Realm of Possibility
a collection of interrelated monologues written in free verse by David Levithan
(5 scoops)
What can I say, I Iove this book.

I Don't Want to Be Crazy
a poetry memoir by Samantha Schutz
(2.5 scoops)
Most of the time I felt like this was an honest portrayal of having anxiety and confronting the reality of mental illness, but other moments felt like they just skimmed the surface, particularly in regards to the actual work of recovery. Perhaps if the author had waited a few more years to write the book there might have been a more satisfying conclusion for the reader

an instant message novel by Lauren Myracle
(4 scoops)
I liked this book a lot more than I thought I would. The characters seemed a bit cliche at first, but as it moved on I felt the characterization was quite rich. The story definitely went in directions I didn't expect and I appreciated that. The instant message format was fun and it read quickly, like a reading a theatre script.

Paranoid Park
a novel in journal entries by Blake Nelson
(3.5 scoops)
Borrowing from Fyodor Dostoevsky, this novel takes a look at guilt and the effect it has on the human psyche. Alex, the protagonist, is a skateboarder and on the edge of a reckless street scene. I believed the voice and empathized with the character.

Wednesday, April 7, 2010

Don't read Twilight... this instead!
He's hilarious.

Saturday, March 27, 2010

All Reviews- All The Time!

Let The Great World Spin
by Colum McCann
(5 Scoops)
[I was given a photocopy of the first five pages to read for a class and was so compelled by the writing that I went out and bought the book. It did not disappoint. The writing is gorgeous. Sentences so well crafted and emotionally rich that I would have to close the book momentarily and just let the words settle in me. This is not generally how I read. I usually read to get to the end; to follow a character arc through to that moment of transformation. This book wouldn't let me plow through it- there was no easy catharsis. It slowed me down- made me look at the little things, the moments that make up a life. And I am grateful for it. The writing is amazing, the characters intriguing, the setting details so specific, and the structure (multiple point of view characters whose lives intersect because of one man walking a tightrope betwixt the Twin Towers) works perfectly for the content and theme of the book.]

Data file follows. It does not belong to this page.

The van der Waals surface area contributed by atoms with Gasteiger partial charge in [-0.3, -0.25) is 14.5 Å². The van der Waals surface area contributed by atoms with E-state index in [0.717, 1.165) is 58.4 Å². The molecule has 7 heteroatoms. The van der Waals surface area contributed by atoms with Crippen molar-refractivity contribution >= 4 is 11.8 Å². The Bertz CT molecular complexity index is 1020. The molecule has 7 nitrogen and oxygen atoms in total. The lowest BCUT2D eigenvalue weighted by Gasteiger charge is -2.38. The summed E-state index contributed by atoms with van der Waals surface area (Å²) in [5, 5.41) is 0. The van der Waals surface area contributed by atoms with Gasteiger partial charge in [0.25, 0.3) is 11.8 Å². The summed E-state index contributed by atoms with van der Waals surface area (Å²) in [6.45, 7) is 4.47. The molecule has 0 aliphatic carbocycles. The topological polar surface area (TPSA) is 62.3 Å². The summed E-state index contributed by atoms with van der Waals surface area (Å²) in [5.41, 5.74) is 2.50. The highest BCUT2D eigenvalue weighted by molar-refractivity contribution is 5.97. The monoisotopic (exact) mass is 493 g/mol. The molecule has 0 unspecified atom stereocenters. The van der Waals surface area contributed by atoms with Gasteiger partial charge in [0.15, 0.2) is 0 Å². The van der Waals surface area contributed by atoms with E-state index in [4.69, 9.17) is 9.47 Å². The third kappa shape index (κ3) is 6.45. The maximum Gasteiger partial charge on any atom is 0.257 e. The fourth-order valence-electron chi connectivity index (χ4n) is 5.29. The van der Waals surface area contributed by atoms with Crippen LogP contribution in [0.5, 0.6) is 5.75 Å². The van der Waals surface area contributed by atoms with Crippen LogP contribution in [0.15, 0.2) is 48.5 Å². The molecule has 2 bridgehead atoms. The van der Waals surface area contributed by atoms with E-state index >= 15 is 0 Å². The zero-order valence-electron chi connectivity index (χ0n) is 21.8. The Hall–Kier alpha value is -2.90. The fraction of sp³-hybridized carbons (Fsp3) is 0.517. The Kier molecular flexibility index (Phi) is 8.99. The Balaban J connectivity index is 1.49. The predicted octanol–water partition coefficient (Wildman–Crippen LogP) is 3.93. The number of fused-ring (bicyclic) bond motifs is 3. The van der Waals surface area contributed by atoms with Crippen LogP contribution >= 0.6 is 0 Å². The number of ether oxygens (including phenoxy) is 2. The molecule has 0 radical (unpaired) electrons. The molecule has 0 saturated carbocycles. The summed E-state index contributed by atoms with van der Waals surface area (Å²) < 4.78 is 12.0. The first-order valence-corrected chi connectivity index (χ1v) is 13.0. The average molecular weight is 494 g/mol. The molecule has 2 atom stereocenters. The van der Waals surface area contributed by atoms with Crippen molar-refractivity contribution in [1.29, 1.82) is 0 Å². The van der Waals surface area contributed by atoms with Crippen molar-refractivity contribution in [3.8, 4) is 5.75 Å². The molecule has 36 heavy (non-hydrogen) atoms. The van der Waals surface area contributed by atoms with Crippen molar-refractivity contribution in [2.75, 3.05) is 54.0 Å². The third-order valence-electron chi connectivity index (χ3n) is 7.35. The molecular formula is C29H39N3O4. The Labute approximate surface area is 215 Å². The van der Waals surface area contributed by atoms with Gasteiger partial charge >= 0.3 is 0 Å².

Destroy All Cars
by Blake Nelson
(3.5 scoops)
(I heard Blake Nelson speak at the NYC Teen Author Festival hosted by David Levithan. The panel was about taking a work though from first draft to final. I love works that experiment with structure, so I was intrigued when he said his first draft was a long, rambling 1st person manifesto and he turned it into a multiform book complete with school assignments, online questionnaires, and scenes written entirely in dialogue, as if in a play. The novel worked because the protagonist, through his interactions with women and an AP English teacher, grows and changes,he learns to be a more open and less cynical person. Because that is such a straightforward and expected plot-line, I think there was more room to play with the format. All in all, although I liked the specific character that Blake created, the book felt safe and familiar and I had really been hoping for something more original.)

Rock Star Superstar
by Blake Nelson
(3 Scoops)
(After having read Destroy All Cars I was curious to see what else Nelson had written. Rock Star Superstar started out a little slow, with a lot of the beginning of the book really feeling like it could have been back story- mentioned later as a memory if it was necessary at all. The book did seem concerned with painting a realistic life and moving us through it at a realistic speed. It reminded me of seeing a play where there are long blocks of silence while the actor's on stage make a pot of coffee or sweep the floor in an effort to show the audience that they are real people living real lives. I think this choice worked extremely well in the relationship between the protagonist and his alcoholic, present-but-emotionally-absent father, but less well in other parts of the book.)

No More Us For You
by David Hernandez
(3 scoops)
(This book initially felt like it was set in the 90's but then as it went on it had pop culture references sprinkled in it to make it seem more contemporary. It was not as dynamic as Suckerpunch, but it was still quite charming. I liked how Hernandez incorporated the Long Beach Contemporary Art Museum into his plot. There were some scenes that felt very honest, like how Carlos acted out when he was grieving, and the relationship between the two point of view characters, Carlos and Isabel, was complicated and endearing. What I appreciated the most, however, was the ending. I won't spoil it for you, but I will say that it shows that he trusts the foundation he has created and his reader.)

Sunday, March 7, 2010

Busy Week!

by Paul Fleischman
(5 Scoops)

Cathy's Book- If Found Call (650) 266 8233
by Sean Stewart and Jordan Weisman
(3.5 scoops)

Ella Minnow Pea
by Mark Dunn
(3.5 scoops)

Patti Smith: An Unauthorized Biography
by Victor Bockris
(2 Scoops)